A Brady List – named for John Leo Brady, the defendant in the landmark 1963 U.S. Supreme Court case concerning police and prosecutors withholding evidence favorable to the defendant – is a list that a prosecutor keeps of police officers who can’t be trusted. To tighten the connection to the eventual indictment of Tisaby on perjury charges, a prosecutor puts a cop on a Brady List if he has perjured himself (or withheld evidence) in the past or she thinks he would perjure himself if called to the stand. Notice that this is not called a “Gardner List,” as the practice long predates Gardner’s election or her compilation of such a list. When her predecessor, Jennifer M. Joyce, was in office, police called hers “Jennifer’s List.”
The Post-Dispatch first reported on Gardner’s Brady List (she called it an “exclusion list”) in August 2018 after it claimed that police officials leaked the list. Race may be relevant in that chain of events. We know from police sources that Joyce’s Brady List was a known fact, as surely was the Brady List kept by every elected prosecutor in the city going back to the Brady decision. Why would the police burn Gardner for keeping a list that police know prosecutors keep, whether official or unofficially? Perhaps Gardner made a rookie mistake in making the list official enough to share with police – clearly, when her office first shared the list, she must have thought they were colleagues – that police could then share with friendly media.
What is remarkable (and perhaps, to the police, unforgivable) was that Gardner defended the list, once its existence was made public. Further, as St. Louis police officers were revealed recently making bigoted and violent posts on social media by the Plain View Project, Gardner essentially announced that she was expanding her list.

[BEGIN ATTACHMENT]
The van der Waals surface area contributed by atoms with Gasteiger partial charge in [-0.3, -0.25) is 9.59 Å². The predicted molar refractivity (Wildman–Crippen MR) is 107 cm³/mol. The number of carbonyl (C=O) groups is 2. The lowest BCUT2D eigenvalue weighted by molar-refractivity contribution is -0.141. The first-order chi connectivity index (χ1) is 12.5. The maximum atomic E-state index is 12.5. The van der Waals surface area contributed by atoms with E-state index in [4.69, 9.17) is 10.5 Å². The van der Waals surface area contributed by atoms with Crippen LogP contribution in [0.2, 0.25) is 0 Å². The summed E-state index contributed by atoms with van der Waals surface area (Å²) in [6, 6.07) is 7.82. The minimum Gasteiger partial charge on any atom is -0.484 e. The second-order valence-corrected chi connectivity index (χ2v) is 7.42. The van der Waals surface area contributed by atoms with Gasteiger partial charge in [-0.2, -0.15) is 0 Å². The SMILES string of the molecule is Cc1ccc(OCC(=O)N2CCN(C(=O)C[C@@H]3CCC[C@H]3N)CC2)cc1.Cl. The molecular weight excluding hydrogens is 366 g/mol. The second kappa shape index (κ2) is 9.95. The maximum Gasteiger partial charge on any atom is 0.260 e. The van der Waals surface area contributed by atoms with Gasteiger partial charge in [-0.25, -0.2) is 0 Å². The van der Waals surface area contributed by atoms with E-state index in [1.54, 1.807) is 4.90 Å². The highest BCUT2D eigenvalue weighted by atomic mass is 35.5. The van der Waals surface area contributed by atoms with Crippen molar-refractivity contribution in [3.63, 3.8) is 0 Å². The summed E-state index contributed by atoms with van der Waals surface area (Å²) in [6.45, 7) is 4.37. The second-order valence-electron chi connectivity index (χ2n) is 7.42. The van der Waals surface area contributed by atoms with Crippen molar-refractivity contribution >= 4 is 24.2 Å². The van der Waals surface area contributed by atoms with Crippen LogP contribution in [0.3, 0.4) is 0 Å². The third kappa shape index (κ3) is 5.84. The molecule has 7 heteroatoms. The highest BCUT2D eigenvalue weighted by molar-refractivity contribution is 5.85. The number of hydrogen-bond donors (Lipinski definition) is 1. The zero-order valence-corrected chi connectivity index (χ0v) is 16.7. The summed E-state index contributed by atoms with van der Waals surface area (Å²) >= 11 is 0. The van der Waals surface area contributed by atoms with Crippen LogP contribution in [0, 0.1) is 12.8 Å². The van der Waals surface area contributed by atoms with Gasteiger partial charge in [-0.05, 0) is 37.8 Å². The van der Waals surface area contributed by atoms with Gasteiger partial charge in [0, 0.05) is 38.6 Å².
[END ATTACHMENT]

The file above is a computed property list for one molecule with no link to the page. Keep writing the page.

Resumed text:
We believe Gardner is both courageous and bold in her public claims that there are paid, uniformed, active-duty St. Louis Police officers who could not and should not be trusted in a court of law. We believe this bold stance is based on painful facts: that our police leaders tolerate in their ranks officers who cannot be trusted to protect and serve the public (or are so restricted by police-empowered bargaining agreements and a legacy of leniency in Internal Affairs decisions that all they can do is talk tough about the bad cops). They don’t actually have the power or nerve to dismiss all of the department’s untrustworthy cops, even when they have the will.
William Tisaby may or may not have lied to Greitens’ defense attorneys and tampered with physical evidence (another charge against Tisaby that connects it even tighter to the Brady decision). But we believe that we are only talking about Tisaby today, with some detriment to Gardner’s career – rather than, say, private attorneys’ threat to damage her career – because she has the courage and respect for the rights of the accused to stand by her decision to trust St. Louis Police officers only in so far as they deserve the public’s trust.